A potential budget crisis was averted after members of parliament united to back the cancellation of a number of off-budget state funds.
Seventy-one of 113 MPs present voted December 6 to close nine funds as of the start of next year.
MPs also voted to cancel the state fund for housing development as of January 2003, while the fund for market regulation will be transformed into a state agency and the fund for the liquidation of nuclear facilities will not be closed.
Approval of the closure of the funds, identified in a government audit of state financing as a non-transparent drain on state resources, was a pre-requisite for passage of next year's budget.
Finance Minister Brigita Schmögnerová had warned just days before the parliamentary vote that 2002 would have to start with a provisional budget unless the funds were shut down.
"I'm now almost completely sure that the state budget will be approved and that from next year we will be able to start a normal fiscal year," the minister said after the vote.
She added: "We have taken an important step in the reform of public finance. All taxpayers should be glad because the funds taken from them by tax offices will be used more carefully.
"While meeting the same goals achieved by the state funds, it will now be possible to transfer the money from one year to another, control the use of the money and measure how effectively it is used."
An audit of state financing carried out by the government had identified the funds as non-transparent, poorly managed and spending inefficiently.
In 2000 alone the state fund for road management, singled out in the audit as one of the worst-managed funds, took loans from abroad independently of the state at interest rates many times higher than the state would have been charged.
Among the bodies to be abolished are environmental, agriculture, forestry and cultural support funds. After their cancellation their work will be transferred to individual ministries.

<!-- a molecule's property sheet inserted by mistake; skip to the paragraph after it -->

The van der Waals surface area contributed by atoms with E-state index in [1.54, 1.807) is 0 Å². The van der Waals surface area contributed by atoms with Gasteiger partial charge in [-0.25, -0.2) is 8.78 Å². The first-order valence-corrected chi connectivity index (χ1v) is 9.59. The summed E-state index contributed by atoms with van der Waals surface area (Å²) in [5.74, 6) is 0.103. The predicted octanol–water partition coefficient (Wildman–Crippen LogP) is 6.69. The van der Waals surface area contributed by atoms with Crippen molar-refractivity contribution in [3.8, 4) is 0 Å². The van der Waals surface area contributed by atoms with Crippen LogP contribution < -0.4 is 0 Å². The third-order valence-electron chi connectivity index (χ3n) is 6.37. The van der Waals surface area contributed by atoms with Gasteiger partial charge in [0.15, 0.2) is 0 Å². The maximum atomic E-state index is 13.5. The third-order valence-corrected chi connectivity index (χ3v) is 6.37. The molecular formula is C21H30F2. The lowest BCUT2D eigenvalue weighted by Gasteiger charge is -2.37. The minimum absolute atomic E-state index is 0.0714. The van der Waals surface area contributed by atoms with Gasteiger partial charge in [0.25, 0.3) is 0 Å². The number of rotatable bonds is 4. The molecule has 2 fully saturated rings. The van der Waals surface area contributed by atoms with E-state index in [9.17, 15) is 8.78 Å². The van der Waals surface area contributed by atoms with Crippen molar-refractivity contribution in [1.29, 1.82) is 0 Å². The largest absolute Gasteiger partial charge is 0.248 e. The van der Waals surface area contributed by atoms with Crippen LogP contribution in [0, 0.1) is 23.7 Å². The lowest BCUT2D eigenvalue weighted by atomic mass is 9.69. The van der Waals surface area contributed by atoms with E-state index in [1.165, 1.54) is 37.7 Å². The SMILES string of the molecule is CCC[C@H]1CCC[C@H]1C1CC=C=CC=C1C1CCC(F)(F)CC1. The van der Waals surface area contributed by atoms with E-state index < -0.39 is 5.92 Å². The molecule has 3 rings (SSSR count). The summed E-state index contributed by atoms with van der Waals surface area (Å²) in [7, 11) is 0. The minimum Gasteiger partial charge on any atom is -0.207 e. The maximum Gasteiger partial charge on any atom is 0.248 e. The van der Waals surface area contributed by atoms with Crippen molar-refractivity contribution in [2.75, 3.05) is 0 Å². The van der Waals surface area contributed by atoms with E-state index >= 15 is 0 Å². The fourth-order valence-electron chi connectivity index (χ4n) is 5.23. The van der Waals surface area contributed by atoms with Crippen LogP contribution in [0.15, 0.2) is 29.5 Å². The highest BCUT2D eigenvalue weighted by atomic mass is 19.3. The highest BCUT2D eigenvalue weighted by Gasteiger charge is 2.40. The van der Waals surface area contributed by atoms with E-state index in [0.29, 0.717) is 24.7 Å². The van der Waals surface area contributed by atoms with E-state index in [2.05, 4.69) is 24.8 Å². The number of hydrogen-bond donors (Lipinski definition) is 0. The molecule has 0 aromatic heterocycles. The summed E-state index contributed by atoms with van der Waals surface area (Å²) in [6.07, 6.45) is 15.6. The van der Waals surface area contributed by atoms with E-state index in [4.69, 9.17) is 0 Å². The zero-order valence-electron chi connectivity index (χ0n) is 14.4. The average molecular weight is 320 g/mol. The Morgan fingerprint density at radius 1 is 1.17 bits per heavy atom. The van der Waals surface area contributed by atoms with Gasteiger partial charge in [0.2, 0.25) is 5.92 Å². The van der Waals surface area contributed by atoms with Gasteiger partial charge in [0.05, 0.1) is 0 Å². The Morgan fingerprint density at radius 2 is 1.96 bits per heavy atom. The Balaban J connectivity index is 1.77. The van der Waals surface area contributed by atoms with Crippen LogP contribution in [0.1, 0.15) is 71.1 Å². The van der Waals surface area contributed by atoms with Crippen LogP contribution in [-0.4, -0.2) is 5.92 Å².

The government had also promised the World Bank, which this year extended a 200 million euro credit to Slovakia, that it would cancel the funds to improve budget transparency.
World Bank and IMF experts have long called for Slovakia to make its state financing clearer. One of the most important areas they identified for attention was the funds.
Slovakia's goal of meeting state financing control standards for accession to the EU, potentially as soon as 2004, as well as World Bank loan conditions, had demanded the closure of the funds. The government also agreed to a staff-monitoring programme from the International Monetary Fund (IMF) as part of the World Bank loan. One of the conditions of the IMF programme was that the funds were cancelled.
But it was only a week before the vote that Schmögnerová managed to secure an agreement from coalition party caucuses to support the move.
"This shows that intense discussions with MP caucuses can bring about good things," she said.
Economic experts said the move was crucial in improving long-term state financing transparency.
"Altogether the state funds had control of about Sk30 billion [$600 million] a year to distribute. But in some cases it was parliament and not government which was in control of them, so ministers sometimes couldn't make decisions on the funds.
"What was before a Sk30 billion black hole will now basically be gone, and taxpayers should be a lot happier because it will be clearer where their money is going," said Ján Tóth, an analyst at ING Bank.
He added: "In transition countries like Slovakia you have certain [criminal] groups which can benefit from having Sk30 billion in non-transparent funding. But the IMF staff-monitoring programme requested that the funds be cancelled, giving a benchmark which the government has met."
However, opposition MPs say the move will do little for businesses, which had grown used to state financial support.
"The cancellation of the funds will make our businessmen less competitive," said Peter Baco of the opposition Movement for a Democratic Slovakia.
17. Dec 2001 at 0:00 | Ed Holt